Interactive Voice Response (IVR) software accepts caller input, either voice or touch-tone, in response to pre-recorded prompts, and provides programmed responses. The responses can range from simple call routing to complex actions involving several external systems and data points depending on the software’s sophistication. The name, “interactive voice response” is derived from the caller responding to interactive options, offered by a pre-recorded voice. It’s not to be confused with smart speakers that “interactively” “respond” to our voice, which is a voice interface.
IVR systems have been in operation since the early 1980s and first appeared in use for large airline reservation call centers. Those first-generation systems couldn’t do more than “Press one for reservations, Press two for status.” Today, sophisticated IVR systems can easily use APIs (application programming interface) to interact with any number of external systems and data for complex actions. Those actions typically fall into one of six categories:
As you can see by the illustration, contemporary use of the term “IVR,” often refers to a broad range of automation services.
Customer Service Automation
The most common use of modern connected IVRs is for delivery of a range of customer service automation solutions. When first introduced in the early 2000s, industry analysts were predicting the “death of the call center.” When, in fact, Call centers have never been more relevant. IVR automation hasn’t replaced human agents; it’s made the call center faster, better, and more efficient.
The most significant advantage connected IVRs offer customer service operations is the ability to know your customer (KYC) instantly. Through CallerID and connections to your customer database, the system can immediately identify which customer is calling. Voice biometrics or the last-4 digits of social security numbers can authenticate the caller.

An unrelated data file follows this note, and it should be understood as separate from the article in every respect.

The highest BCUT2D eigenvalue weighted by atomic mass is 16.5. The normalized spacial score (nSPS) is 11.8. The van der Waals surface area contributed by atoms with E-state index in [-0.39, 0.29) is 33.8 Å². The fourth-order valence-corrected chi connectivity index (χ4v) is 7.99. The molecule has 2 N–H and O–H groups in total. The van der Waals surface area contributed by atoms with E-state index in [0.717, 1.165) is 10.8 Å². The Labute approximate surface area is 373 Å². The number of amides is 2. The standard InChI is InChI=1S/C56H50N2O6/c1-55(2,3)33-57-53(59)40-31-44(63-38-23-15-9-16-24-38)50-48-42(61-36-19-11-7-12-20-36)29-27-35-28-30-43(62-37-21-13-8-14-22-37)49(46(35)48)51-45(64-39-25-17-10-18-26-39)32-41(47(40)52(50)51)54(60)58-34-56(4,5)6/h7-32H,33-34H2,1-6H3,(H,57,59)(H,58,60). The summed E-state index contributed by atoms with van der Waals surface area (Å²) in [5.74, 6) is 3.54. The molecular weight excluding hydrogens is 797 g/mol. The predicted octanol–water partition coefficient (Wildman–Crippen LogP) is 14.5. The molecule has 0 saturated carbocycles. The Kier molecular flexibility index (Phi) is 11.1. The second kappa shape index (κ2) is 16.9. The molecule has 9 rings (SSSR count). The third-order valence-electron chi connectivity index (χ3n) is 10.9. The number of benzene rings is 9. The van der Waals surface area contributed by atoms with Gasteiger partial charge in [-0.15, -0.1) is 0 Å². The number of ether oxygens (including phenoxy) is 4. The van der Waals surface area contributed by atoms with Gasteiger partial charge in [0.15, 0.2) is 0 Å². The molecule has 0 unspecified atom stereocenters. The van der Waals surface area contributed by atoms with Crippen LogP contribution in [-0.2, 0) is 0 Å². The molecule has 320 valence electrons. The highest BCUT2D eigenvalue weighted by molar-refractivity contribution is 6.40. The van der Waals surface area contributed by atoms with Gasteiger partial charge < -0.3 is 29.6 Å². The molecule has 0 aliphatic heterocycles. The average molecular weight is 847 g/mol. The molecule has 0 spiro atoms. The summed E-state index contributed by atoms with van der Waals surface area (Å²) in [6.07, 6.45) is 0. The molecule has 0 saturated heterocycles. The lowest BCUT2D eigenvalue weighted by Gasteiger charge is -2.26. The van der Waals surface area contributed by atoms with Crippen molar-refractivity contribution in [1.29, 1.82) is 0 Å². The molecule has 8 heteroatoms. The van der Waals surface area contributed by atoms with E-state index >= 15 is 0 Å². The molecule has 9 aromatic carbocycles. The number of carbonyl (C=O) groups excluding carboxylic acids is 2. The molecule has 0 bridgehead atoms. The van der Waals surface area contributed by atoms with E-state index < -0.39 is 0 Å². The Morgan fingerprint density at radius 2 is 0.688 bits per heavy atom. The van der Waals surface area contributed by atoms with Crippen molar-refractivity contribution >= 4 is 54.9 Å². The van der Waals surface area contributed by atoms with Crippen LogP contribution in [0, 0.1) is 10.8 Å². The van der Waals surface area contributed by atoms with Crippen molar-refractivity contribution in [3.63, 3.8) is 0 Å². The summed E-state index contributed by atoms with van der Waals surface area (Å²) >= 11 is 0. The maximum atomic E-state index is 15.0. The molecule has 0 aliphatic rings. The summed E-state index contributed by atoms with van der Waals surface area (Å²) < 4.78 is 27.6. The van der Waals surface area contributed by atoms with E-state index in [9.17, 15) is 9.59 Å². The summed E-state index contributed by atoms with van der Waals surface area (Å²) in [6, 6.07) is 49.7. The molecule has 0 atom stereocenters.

Typical customer service automation uses include:
- Resume a previous call: if the caller is troubleshooting a problem, send them to the next step.
- Order status & lookup: when connected to your customer data, provide updates on order status.
- Financial information: provide account balances, available credit, payment dates, stock quotes, and more.
- Product information: offer information on product updates, recalls, instructions, and more.
- Report service issues: enable the caller to report service outages for cable, Internet, electricity, and others.
- Troubleshoot product problems: help callers potentially self-repair issues with Internet connectivity, satellite TV, and more.
Payments & Transactions
IVR systems are ideal for providing 24/7 access to paying bills. And for e-billing platforms, it’s another source of electronic payment revenue. All that is necessary is a connection between your payment processor or gateway and IVR system.
- Pay all types of bills: utility bills, rent, HOA fees, and others.
- Manage recurring payment options: callers can authorize recurring payments.